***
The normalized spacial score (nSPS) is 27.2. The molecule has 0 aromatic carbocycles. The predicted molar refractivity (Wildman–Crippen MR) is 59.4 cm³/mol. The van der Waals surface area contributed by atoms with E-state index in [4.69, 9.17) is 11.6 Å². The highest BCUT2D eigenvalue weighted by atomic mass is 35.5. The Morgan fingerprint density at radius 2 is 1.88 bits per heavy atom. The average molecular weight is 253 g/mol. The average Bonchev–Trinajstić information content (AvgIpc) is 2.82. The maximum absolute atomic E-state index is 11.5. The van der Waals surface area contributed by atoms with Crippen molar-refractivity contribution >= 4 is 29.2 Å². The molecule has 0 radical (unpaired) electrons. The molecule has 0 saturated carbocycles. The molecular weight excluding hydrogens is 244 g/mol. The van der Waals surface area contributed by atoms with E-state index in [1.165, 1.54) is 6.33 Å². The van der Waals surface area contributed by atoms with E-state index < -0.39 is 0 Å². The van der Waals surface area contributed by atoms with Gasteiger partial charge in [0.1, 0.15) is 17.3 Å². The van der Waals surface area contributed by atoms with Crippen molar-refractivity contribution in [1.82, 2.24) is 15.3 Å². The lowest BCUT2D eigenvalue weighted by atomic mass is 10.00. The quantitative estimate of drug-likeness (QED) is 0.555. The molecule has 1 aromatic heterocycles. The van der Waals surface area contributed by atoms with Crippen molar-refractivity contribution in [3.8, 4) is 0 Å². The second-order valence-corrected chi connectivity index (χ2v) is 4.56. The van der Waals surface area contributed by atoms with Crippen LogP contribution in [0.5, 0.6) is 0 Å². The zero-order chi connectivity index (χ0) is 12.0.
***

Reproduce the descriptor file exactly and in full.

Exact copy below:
The normalized spacial score (nSPS) is 27.2. The molecule has 0 aromatic carbocycles. The predicted molar refractivity (Wildman–Crippen MR) is 59.4 cm³/mol. The van der Waals surface area contributed by atoms with E-state index in [4.69, 9.17) is 11.6 Å². The highest BCUT2D eigenvalue weighted by atomic mass is 35.5. The Morgan fingerprint density at radius 2 is 1.88 bits per heavy atom. The average molecular weight is 253 g/mol. The average Bonchev–Trinajstić information content (AvgIpc) is 2.82. The maximum absolute atomic E-state index is 11.5. The van der Waals surface area contributed by atoms with Crippen molar-refractivity contribution >= 4 is 29.2 Å². The molecule has 0 radical (unpaired) electrons. The molecule has 0 saturated carbocycles. The molecular weight excluding hydrogens is 244 g/mol. The van der Waals surface area contributed by atoms with E-state index in [1.165, 1.54) is 6.33 Å². The van der Waals surface area contributed by atoms with E-state index < -0.39 is 0 Å². The van der Waals surface area contributed by atoms with Gasteiger partial charge in [0.1, 0.15) is 17.3 Å². The van der Waals surface area contributed by atoms with Crippen molar-refractivity contribution in [1.82, 2.24) is 15.3 Å². The lowest BCUT2D eigenvalue weighted by atomic mass is 10.00. The quantitative estimate of drug-likeness (QED) is 0.555. The molecule has 1 aromatic heterocycles. The van der Waals surface area contributed by atoms with Crippen molar-refractivity contribution in [3.8, 4) is 0 Å². The second-order valence-corrected chi connectivity index (χ2v) is 4.56. The van der Waals surface area contributed by atoms with Crippen LogP contribution in [0.5, 0.6) is 0 Å². The zero-order chi connectivity index (χ0) is 12.0.